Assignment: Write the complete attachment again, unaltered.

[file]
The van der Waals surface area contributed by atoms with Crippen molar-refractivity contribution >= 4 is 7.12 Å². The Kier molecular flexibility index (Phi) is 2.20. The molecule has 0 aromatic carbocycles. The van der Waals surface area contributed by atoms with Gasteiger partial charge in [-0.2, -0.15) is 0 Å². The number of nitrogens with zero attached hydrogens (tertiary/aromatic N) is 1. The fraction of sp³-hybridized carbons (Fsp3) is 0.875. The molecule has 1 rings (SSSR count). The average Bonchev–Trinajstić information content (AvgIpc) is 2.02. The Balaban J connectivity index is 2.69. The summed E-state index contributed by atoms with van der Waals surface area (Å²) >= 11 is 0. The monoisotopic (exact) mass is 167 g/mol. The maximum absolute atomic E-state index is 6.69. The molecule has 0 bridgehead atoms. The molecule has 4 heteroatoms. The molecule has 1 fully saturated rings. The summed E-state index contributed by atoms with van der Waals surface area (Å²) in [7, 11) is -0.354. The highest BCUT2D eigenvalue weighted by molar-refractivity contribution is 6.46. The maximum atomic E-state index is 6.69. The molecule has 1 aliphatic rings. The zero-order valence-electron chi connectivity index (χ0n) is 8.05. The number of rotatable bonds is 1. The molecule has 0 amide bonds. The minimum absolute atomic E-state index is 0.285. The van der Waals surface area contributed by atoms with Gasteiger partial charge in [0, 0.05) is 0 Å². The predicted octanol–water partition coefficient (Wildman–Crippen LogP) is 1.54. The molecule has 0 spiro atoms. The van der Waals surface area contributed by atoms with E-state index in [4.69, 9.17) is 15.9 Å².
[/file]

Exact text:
The van der Waals surface area contributed by atoms with Crippen molar-refractivity contribution >= 4 is 7.12 Å². The Kier molecular flexibility index (Phi) is 2.20. The molecule has 0 aromatic carbocycles. The van der Waals surface area contributed by atoms with Gasteiger partial charge in [-0.2, -0.15) is 0 Å². The number of nitrogens with zero attached hydrogens (tertiary/aromatic N) is 1. The fraction of sp³-hybridized carbons (Fsp3) is 0.875. The molecule has 1 rings (SSSR count). The average Bonchev–Trinajstić information content (AvgIpc) is 2.02. The Balaban J connectivity index is 2.69. The summed E-state index contributed by atoms with van der Waals surface area (Å²) >= 11 is 0. The monoisotopic (exact) mass is 167 g/mol. The maximum absolute atomic E-state index is 6.69. The molecule has 0 bridgehead atoms. The molecule has 4 heteroatoms. The molecule has 1 fully saturated rings. The summed E-state index contributed by atoms with van der Waals surface area (Å²) in [7, 11) is -0.354. The highest BCUT2D eigenvalue weighted by molar-refractivity contribution is 6.46. The maximum atomic E-state index is 6.69. The molecule has 1 aliphatic rings. The zero-order valence-electron chi connectivity index (χ0n) is 8.05. The number of rotatable bonds is 1. The molecule has 0 amide bonds. The minimum absolute atomic E-state index is 0.285. The van der Waals surface area contributed by atoms with Gasteiger partial charge in [0, 0.05) is 0 Å². The predicted octanol–water partition coefficient (Wildman–Crippen LogP) is 1.54. The molecule has 0 spiro atoms. The van der Waals surface area contributed by atoms with E-state index in [4.69, 9.17) is 15.9 Å².